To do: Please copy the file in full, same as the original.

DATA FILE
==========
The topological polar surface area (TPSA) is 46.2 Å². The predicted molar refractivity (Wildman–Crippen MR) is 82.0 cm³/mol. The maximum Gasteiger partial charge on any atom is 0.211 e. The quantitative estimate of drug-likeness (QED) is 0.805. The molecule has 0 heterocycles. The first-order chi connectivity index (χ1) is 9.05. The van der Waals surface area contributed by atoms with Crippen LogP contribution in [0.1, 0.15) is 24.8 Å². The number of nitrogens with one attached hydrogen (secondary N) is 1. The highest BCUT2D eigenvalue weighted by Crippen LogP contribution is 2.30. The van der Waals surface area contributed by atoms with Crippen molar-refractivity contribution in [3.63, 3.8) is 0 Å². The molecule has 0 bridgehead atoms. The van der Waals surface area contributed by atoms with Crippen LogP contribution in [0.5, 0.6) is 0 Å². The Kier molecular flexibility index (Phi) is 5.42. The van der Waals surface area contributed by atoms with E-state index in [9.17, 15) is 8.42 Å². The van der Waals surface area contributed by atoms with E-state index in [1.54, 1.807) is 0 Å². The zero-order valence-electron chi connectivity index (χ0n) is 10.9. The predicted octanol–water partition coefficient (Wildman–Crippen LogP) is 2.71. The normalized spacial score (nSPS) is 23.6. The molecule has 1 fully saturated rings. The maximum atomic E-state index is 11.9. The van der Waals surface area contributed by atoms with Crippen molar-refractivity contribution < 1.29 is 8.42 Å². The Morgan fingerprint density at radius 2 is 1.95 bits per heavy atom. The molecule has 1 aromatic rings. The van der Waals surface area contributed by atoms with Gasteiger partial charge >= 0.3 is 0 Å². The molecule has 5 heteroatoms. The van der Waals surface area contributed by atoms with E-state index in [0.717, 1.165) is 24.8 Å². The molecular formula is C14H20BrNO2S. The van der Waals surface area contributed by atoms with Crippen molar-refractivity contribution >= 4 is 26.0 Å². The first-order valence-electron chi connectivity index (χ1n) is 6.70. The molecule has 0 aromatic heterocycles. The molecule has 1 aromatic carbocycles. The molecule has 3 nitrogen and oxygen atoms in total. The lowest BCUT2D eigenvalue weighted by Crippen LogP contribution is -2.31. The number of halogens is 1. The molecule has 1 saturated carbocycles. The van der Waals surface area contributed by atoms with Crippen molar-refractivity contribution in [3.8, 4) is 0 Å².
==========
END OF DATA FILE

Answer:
The topological polar surface area (TPSA) is 46.2 Å². The predicted molar refractivity (Wildman–Crippen MR) is 82.0 cm³/mol. The maximum Gasteiger partial charge on any atom is 0.211 e. The quantitative estimate of drug-likeness (QED) is 0.805. The molecule has 0 heterocycles. The first-order chi connectivity index (χ1) is 9.05. The van der Waals surface area contributed by atoms with Crippen LogP contribution in [0.1, 0.15) is 24.8 Å². The number of nitrogens with one attached hydrogen (secondary N) is 1. The highest BCUT2D eigenvalue weighted by Crippen LogP contribution is 2.30. The van der Waals surface area contributed by atoms with Crippen molar-refractivity contribution in [3.63, 3.8) is 0 Å². The molecule has 0 bridgehead atoms. The van der Waals surface area contributed by atoms with Crippen LogP contribution in [0.5, 0.6) is 0 Å². The Kier molecular flexibility index (Phi) is 5.42. The van der Waals surface area contributed by atoms with E-state index in [9.17, 15) is 8.42 Å². The van der Waals surface area contributed by atoms with E-state index in [1.54, 1.807) is 0 Å². The zero-order valence-electron chi connectivity index (χ0n) is 10.9. The predicted octanol–water partition coefficient (Wildman–Crippen LogP) is 2.71. The normalized spacial score (nSPS) is 23.6. The molecule has 1 fully saturated rings. The maximum atomic E-state index is 11.9. The van der Waals surface area contributed by atoms with Crippen molar-refractivity contribution < 1.29 is 8.42 Å². The Morgan fingerprint density at radius 2 is 1.95 bits per heavy atom. The molecule has 1 aromatic rings. The van der Waals surface area contributed by atoms with Gasteiger partial charge >= 0.3 is 0 Å². The molecule has 5 heteroatoms. The van der Waals surface area contributed by atoms with E-state index in [0.717, 1.165) is 24.8 Å². The molecular formula is C14H20BrNO2S. The van der Waals surface area contributed by atoms with Crippen molar-refractivity contribution >= 4 is 26.0 Å². The first-order valence-electron chi connectivity index (χ1n) is 6.70. The molecule has 0 aromatic heterocycles. The molecule has 1 aromatic carbocycles. The molecule has 3 nitrogen and oxygen atoms in total. The lowest BCUT2D eigenvalue weighted by Crippen LogP contribution is -2.31. The number of halogens is 1. The molecule has 1 saturated carbocycles. The van der Waals surface area contributed by atoms with Crippen molar-refractivity contribution in [3.8, 4) is 0 Å².